My love affair with tomato soup has been a long and heartfelt one. Pure tomato soup wasn’t a dish that was ever served in my childhood home, so I can only assume that it doesn’t have a firm footing in Greek cooking. We had lentil soups and vegetable soups with tomatoes in them of course, but never the traditional pureed, concentrated, and creamy tomato soup that most of us know and love. The first time I had tomato soup was with my Grandfather, Jay Rustin Schafer, a proud Hoosier and southern Indiana native. He’d have all of us over for lunch or dinner from time to time, and there was always some exciting new dish to be had. He’d make us southern-style potato salad, complete with sliced hard-boiled eggs on top and a pinch of paprika, pulled pork sandwiches on wonderfully white and fluffy buns, and on the occasion of a cool winter’s day, grilled cheese sandwiches with tomato soup for dippin’.

My grandfather was a talented story-teller, and my siblings and I were a rapt audience, so we spent the meals hearing about his childhood in the midwest and his years hanging electrical wires for morse code transmissions in France and Germany during WWII. He’d regale us with his tales, and we listened readily, even if we were too young to understand some of his more adult-themed jokes (I remember a specific instance where he told us he and Grandma got married so that they could finally get some sleep at night…the full meaning of this statement not being completely understood until I was much older.) But in these instances my mom would always draw the line with an “Oh, dad!”,ย and he’d grin his big sly midwestern smile and continue onwards in his tale.

 

I think those entertaining afternoons are the reason why I always associate tomato soup with family, comfort, and coziness. And while I usually eat my tomato soups with a side of grilled cheese, I decided to mix all the tomato soup-grilled cheese components all into one, big, glorious skillet. And then I added pasta, and the tomato soup mac and cheese was born. It was a giant step into the unknown, to be sure, but the rewards of this blind leap were plentiful. The little sourdough bread cubes toasted up wonderfully when the whole skillet was roasted inside the oven, and the tomatoes and cheeses blended perfectly into one another. The tomatoes within the soup sweetened up from the stint in the oven, too. There’s just something incredible about the sweet and savory flavor of a roasted tomato, and when you combine that with cheese, sourdough bread bits, and tasty macaroni, you have one heck of a meal on your hands.

When it came to the roasting time, though, I ended up experimenting a bit with the level of toastiness of the mac and cheese. I made two batches, one that I roasted for 30 minutes and the other that I roasted for 45. They were both delicious, but I think I liked the extra crunchy one best just because of the contrasting texture of the crunchy bits and the creamy interior. It’s definitely a personal preference, though, so feel free to roast it anywhere between 30-45 minutes to achieve your desired browning/crunch.

Also, the Saveur Best Food Blog nominations are open and if you could spare a minute or two, it would mean a lot if you could toss Adventures in Cooking in the nominations ring. Oh! And I claimed my blog feeds on Bloglovin and Feedly now, so if you’re subscribing to blogs through either of those readers, come subscribe! I promise there will be many more recipes just as tasty as this one to come in the near future. And lastly, my edible flower workshop is this Saturday and I could not be more excited to see those of you who will be in attendance! There will be loads of good food and I’ll be sharing one of the recipes from the event here, as well, so keep an eye out for a tasty floral recipe coming your way. Hope you’re all enjoying the beginning of spring!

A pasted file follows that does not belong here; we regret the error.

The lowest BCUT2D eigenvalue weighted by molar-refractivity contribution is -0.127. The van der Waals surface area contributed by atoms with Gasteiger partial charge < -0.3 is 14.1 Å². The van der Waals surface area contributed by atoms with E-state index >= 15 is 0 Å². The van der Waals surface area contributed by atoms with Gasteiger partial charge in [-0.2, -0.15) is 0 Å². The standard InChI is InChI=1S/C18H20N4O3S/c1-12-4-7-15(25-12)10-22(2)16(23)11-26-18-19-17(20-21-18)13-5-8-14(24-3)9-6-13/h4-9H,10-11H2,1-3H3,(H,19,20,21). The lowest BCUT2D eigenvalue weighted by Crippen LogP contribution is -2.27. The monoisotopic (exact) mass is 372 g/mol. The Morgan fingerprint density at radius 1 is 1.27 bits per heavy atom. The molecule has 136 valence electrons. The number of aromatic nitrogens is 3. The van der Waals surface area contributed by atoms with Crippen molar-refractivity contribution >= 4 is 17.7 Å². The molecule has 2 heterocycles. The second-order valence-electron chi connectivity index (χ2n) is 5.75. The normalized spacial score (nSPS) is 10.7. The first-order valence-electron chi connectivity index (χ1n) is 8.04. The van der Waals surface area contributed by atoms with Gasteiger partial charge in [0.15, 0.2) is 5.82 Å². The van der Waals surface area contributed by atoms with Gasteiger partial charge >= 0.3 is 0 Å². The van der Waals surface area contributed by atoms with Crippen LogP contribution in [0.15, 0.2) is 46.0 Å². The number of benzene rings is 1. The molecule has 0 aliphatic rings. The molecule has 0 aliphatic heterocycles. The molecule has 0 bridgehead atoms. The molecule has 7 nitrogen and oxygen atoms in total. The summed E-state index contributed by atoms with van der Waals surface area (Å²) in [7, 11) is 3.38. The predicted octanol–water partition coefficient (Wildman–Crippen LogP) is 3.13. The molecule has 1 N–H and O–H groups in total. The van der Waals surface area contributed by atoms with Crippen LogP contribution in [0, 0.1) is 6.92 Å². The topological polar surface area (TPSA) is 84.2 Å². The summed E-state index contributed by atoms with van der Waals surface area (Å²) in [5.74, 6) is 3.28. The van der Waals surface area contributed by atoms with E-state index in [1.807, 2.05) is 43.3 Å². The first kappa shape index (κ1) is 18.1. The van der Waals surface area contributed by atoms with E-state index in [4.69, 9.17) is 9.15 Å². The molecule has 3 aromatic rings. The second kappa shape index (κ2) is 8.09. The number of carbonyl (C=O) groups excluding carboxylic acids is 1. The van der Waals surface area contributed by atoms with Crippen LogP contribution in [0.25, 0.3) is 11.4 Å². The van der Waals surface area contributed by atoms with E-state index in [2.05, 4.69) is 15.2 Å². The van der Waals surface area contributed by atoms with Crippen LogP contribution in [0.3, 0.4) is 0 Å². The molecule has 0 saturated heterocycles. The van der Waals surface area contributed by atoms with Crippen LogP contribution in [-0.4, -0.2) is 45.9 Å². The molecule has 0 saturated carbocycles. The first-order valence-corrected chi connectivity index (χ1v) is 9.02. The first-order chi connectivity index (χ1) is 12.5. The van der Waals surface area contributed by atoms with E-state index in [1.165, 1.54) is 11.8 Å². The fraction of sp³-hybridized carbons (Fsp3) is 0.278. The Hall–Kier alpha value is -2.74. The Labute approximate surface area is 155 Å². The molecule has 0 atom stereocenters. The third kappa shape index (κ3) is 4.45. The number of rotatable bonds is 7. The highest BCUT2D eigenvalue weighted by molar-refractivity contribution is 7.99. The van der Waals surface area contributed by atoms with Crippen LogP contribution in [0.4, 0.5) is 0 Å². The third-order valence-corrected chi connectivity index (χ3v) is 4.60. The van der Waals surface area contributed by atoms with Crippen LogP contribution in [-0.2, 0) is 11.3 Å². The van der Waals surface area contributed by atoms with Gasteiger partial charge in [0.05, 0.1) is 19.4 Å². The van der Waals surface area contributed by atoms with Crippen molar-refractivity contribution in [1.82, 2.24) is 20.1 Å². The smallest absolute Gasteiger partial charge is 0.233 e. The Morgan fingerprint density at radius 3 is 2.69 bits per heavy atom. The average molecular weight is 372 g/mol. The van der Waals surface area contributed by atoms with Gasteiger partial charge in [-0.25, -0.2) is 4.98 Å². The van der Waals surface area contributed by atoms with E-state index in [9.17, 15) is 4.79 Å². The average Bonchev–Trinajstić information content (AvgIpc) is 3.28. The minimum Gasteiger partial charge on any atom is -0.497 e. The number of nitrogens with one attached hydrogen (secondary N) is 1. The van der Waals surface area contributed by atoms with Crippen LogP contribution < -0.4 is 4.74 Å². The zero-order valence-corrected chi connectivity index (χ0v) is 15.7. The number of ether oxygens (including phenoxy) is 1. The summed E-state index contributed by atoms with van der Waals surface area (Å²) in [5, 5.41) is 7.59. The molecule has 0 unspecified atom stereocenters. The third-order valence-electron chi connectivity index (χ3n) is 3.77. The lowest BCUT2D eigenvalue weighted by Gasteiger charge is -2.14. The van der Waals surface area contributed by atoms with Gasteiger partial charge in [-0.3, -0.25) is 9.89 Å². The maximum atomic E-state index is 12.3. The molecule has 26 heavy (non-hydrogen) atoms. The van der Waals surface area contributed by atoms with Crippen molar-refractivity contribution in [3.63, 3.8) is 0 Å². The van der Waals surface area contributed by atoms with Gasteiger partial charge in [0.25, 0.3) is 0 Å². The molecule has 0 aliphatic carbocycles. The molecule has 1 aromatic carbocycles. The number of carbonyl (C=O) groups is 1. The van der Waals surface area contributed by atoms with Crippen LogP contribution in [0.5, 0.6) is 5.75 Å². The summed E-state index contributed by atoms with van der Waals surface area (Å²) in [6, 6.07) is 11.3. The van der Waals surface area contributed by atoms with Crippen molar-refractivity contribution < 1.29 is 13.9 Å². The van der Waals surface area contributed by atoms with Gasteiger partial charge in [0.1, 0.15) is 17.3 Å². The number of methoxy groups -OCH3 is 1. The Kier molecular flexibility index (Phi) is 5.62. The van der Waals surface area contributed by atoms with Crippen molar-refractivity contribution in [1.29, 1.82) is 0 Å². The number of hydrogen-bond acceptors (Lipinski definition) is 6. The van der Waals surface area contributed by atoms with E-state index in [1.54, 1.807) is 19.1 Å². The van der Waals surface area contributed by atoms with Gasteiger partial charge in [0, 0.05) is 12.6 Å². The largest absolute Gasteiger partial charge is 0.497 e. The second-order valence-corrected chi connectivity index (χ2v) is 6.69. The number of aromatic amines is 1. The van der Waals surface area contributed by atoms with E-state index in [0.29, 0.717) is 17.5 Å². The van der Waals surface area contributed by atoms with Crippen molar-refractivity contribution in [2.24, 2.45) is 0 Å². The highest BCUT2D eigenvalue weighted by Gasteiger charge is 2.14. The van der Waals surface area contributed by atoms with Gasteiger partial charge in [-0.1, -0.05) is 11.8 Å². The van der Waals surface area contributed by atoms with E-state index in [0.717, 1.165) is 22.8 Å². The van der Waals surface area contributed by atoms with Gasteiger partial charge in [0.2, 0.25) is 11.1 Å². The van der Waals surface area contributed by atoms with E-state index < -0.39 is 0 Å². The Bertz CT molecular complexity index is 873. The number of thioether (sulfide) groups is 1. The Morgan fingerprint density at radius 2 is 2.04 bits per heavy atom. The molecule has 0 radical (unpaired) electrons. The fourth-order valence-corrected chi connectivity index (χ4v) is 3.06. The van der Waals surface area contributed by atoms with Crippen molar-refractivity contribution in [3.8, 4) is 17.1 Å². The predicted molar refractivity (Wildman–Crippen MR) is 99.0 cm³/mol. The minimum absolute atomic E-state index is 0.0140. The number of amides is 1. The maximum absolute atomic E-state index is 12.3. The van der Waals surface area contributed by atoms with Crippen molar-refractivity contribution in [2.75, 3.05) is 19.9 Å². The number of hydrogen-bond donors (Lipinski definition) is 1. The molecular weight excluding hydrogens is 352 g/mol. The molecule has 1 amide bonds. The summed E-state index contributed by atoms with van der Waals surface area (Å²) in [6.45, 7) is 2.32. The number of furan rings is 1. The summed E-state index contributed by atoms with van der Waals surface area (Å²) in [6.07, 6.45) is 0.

Ingredients:

1/2 cup unsalted butter
1 sweet onion, cut into slices
3 garlic cloves
2 teaspoons peppercorns
1 bay leaf
1 teaspoons thyme
2 tablespoons tomato paste
3 medium tomatoes, about 1 and 1/4 lbs, diced, one of the diced tomatoes kept separate
1/4 cup cream
2/3 cup milk
2 tablespoons flour
1/2 lb gouda, grated
1/2 lb quality white cheddar, grated
17 ounces elbow macaroni, prepared according to manufacturer’s directions
2 cups sourdough bread cut into 1-inch cubes
1 tablespoon sourdough bread crumbs
2 tablespoons finely grated Parmesan cheese
1/4 teaspoon black pepper

 

Heat the butter in a large skillet over medium heat until completely melted. Add the onion, garlic, peppercorn, bay leaf, and thyme and cook until the onions have softened, about 5-7 minutes. Add the tomato paste and cook for another 5 minutes, stirring every couple of minutes. Add two of the diced tomatoes and stir to combine. Bring the heat down to low and allow the mixture to cook for 30 minutes, or until the tomatoes have softened and broken down slightly, stirring every 5-8 minutes. Pour the mixture into a blender and blend at high speed until a smooth puree forms.

Preheat the oven to 375 degrees Fahrenheit. Pour the tomato soup back into the skillet and place back over low heat. Stir in the milk and cream until fully incorporated and the mixture is hot but not boiling. Whisk in the flour until smooth, then stir in the gouda and cheddar and continue stirring until the grated cheese has melted. Now, gently stir in the macaroni and sourdough bread cubes until they are coated with the cheesy tomato soup. Top with the bread crumbs, Parmesan, and black pepper and bake in the oven for 30-45 minutes, or until the macaroni is toasted on top and the bread crumbs are golden brown at the tips. For a crunchier top, lean more towards the 45-minute roasting time (but keep an eye on it, all ovens have their personalities). Remove from oven and allow to cool for 10 minutes before serving.

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